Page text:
Scientific Truth is Truth Without Fear

Remember, then, that scientific thought is the guide of action; that the truth at which it arrives is not that which we can ideally contemplate without error, but that which we may act upon without fear; and you cannot fail to see that scientific thought is not an accompaniment of human progress, but human progress itself.
Folksonomies: knowledge truth facts
Folksonomies: knowledge truth facts
  1  notes

It is the best we have, not perfect, but progress.

30 DEC 2013 by ideonexus

 Truth is the Singular Focus of the Scientist

The Man of Science ought not to look at, or respect, any thing but the discovery and propagation of truth. Instead of respecting mischievous and erroneous establishments, he, of all men, is bound, by every honourable tie, to make an exposure of them, and to teach the people right from wrong. His knowledge and discoveries should be like the benefits of Nature dispensed alike to all without price or reward. He ought to be the patron of truth, and the enemy of error, in whatever shape it might a...
Folksonomies: science virtue truth
Folksonomies: science virtue truth
  1  notes

It should be the highest virtue.

26 SEP 2013 by ideonexus

 Popular Science Shuts Down Comments

Comments can be bad for science. That's why, here at PopularScience.com, we're shutting them off. [...] ...even a fractious minority wields enough power to skew a reader's perception of a story, recent research suggests. In one study led by University of Wisconsin-Madison professor Dominique Brossard, 1,183 Americans read a fake blog post on nanotechnology and revealed in survey questions how they felt about the subject (are they wary of the benefits or supportive?). Then, through a randoml...
 1  1  notes

Comments on articles erode the public's trust in science.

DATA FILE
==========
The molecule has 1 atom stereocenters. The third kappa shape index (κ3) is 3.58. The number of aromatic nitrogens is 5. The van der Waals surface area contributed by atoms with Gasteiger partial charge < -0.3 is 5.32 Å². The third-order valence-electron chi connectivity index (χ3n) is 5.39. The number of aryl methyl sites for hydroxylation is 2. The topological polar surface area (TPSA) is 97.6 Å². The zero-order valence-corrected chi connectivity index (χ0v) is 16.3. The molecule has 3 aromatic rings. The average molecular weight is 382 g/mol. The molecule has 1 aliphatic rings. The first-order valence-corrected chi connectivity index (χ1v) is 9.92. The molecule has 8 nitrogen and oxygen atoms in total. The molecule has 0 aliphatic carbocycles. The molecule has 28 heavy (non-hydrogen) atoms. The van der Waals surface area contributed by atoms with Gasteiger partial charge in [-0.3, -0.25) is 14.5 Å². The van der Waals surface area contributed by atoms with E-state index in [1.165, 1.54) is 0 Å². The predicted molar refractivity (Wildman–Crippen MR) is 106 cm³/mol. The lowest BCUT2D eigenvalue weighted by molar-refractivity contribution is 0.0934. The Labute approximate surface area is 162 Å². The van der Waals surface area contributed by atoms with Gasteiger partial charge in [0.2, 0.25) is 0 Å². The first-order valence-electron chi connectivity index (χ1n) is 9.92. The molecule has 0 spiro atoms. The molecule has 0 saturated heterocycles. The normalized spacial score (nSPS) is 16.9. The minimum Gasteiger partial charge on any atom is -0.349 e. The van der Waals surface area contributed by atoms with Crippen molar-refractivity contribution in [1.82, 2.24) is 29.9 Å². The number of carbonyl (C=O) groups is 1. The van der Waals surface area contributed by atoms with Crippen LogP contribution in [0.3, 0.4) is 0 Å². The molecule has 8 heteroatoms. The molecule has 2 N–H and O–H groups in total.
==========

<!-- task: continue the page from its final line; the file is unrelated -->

26 SEP 2013 by ideonexus

 Skepticism in Science has Grown

In 1982, polls showed that 44 percent of Americans believed God had created human beings in their present form. Thirty years later, the fraction of the population who are creationists is 46 percent. In 1989, when “climate change” had just entered the public lexicon, 63 percent of Americans understood it was a problem. Almost 25 years later, that proportion is actually a bit lower, at 58 percent. The timeline of these polls defines my career in science. In 1982 I was an undergraduate phy...
Folksonomies: science truth denial
Folksonomies: science truth denial
  1  notes

Over time people are growing more skeptical of scientific truth.

16 JUL 2013 by ideonexus

 Seeding Untruths as an Act of Rebellion

Conceding that the battle to stop documentation of people’s private details and lives was a lost one, the Decepticons have taken a different approach: make this data unreliable. Decepticon hackers work hard to penetrate mesh databases and seed false information. They have released numerous worms and trojans into the wild with the sole purposes of gaining access to archives, selecting random entries, and replacing the data with autogenerated material (similar enough to pass, but false). Some...
  1  notes

As a protest against sousiveillance, some hackers turn to filling the Web with false data to make all data unreliable.